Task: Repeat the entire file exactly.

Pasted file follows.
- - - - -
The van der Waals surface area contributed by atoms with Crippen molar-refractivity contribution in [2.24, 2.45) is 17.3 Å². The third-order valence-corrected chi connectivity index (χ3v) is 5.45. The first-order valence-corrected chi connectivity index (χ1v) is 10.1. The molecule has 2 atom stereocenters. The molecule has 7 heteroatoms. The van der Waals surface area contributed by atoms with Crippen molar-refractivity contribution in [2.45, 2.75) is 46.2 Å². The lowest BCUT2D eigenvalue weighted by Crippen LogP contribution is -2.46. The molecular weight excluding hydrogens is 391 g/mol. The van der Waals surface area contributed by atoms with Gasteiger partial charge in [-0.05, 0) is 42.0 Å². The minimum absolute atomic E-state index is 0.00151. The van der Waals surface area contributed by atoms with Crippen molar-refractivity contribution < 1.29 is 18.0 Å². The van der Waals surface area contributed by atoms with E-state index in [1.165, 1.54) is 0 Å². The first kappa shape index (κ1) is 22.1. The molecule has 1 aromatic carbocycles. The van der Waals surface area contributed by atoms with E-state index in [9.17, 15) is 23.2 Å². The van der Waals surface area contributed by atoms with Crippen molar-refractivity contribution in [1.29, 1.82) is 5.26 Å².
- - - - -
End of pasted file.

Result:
The van der Waals surface area contributed by atoms with Crippen molar-refractivity contribution in [2.24, 2.45) is 17.3 Å². The third-order valence-corrected chi connectivity index (χ3v) is 5.45. The first-order valence-corrected chi connectivity index (χ1v) is 10.1. The molecule has 2 atom stereocenters. The molecule has 7 heteroatoms. The van der Waals surface area contributed by atoms with Crippen molar-refractivity contribution in [2.45, 2.75) is 46.2 Å². The lowest BCUT2D eigenvalue weighted by Crippen LogP contribution is -2.46. The molecular weight excluding hydrogens is 391 g/mol. The van der Waals surface area contributed by atoms with Gasteiger partial charge in [-0.05, 0) is 42.0 Å². The minimum absolute atomic E-state index is 0.00151. The van der Waals surface area contributed by atoms with Crippen molar-refractivity contribution < 1.29 is 18.0 Å². The van der Waals surface area contributed by atoms with E-state index in [1.165, 1.54) is 0 Å². The first kappa shape index (κ1) is 22.1. The molecule has 1 aromatic carbocycles. The van der Waals surface area contributed by atoms with E-state index in [9.17, 15) is 23.2 Å². The van der Waals surface area contributed by atoms with Crippen molar-refractivity contribution in [1.29, 1.82) is 5.26 Å².